Fela Kuti - Coffin For Head Of State
The first half of “Coffin For Head Of State” (1980) deals, via a metaphorical journey, with the harmful impact of Islam and Christianity on Nigeria. The second half describes a real journey: a protest march Fela made, accompanied by his family and members of the Young African Pioneers, on head of state General Obasanjo’s residence at Dodan army barracks on 30 September 1979, the day before Obasanjo retired from the Nigerian presidency. The purpose of the march was to shame Obasanjo for causing Fela’s mother’s death (her health steadily declined after being thrown out of a second-floor window by soldiers during the army’s 1977 attack on Kalakuta Republic). The protesters deposited a symbolic coffin outside Obasanjo’s house. On leaving the barracks, Fela and the other mourners were attacked and ferociously beaten by soldiers.
After the sacking and burning of Fela’s Kalakuta Republic in 1977, Fela wrote several musical responses attacking the culpable Nigerian government, including this mournful tribute to his mother. During the raid, Fela’s mother Funmilayo was thrown out of a second story window, sustaining multiple, severe injuries. She eventually passed away due to medical complications, and Fela, his wives, and his followers, in a bold act of grief and defiance, carried his mother’s coffin to the front gate of the army barracks, asserting that his dead mother in the coffin should assume the position of president of Nigeria. Musically The song’s slow, steady beat and repetitive structure mimics the march up to the barracks, while the lyrics and tone reflect Fela’s overwhelming sadness over the loss of his mother and the state of his beloved Nigeria. “Coffin For Head of State” is Fela’s somber excoriation of those that, “through Jesus Christ our Lord”, corrupt, steal and rob the African people.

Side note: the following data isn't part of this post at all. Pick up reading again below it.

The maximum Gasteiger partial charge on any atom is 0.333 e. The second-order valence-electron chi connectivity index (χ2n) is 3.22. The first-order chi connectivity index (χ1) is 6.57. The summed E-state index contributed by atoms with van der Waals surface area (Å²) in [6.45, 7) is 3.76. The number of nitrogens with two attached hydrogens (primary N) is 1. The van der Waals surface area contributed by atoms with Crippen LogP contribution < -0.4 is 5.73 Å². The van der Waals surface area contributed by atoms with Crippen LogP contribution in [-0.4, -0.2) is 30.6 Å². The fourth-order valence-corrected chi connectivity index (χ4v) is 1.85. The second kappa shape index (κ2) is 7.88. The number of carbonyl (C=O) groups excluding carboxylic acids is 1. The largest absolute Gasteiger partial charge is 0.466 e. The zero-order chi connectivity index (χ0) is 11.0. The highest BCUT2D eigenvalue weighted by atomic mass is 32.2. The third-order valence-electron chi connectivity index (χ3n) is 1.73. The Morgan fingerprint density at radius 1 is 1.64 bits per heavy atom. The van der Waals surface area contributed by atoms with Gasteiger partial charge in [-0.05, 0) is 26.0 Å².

Coffin For Head Of State (Instrumental)
Coffin For Head Of State (Vocal)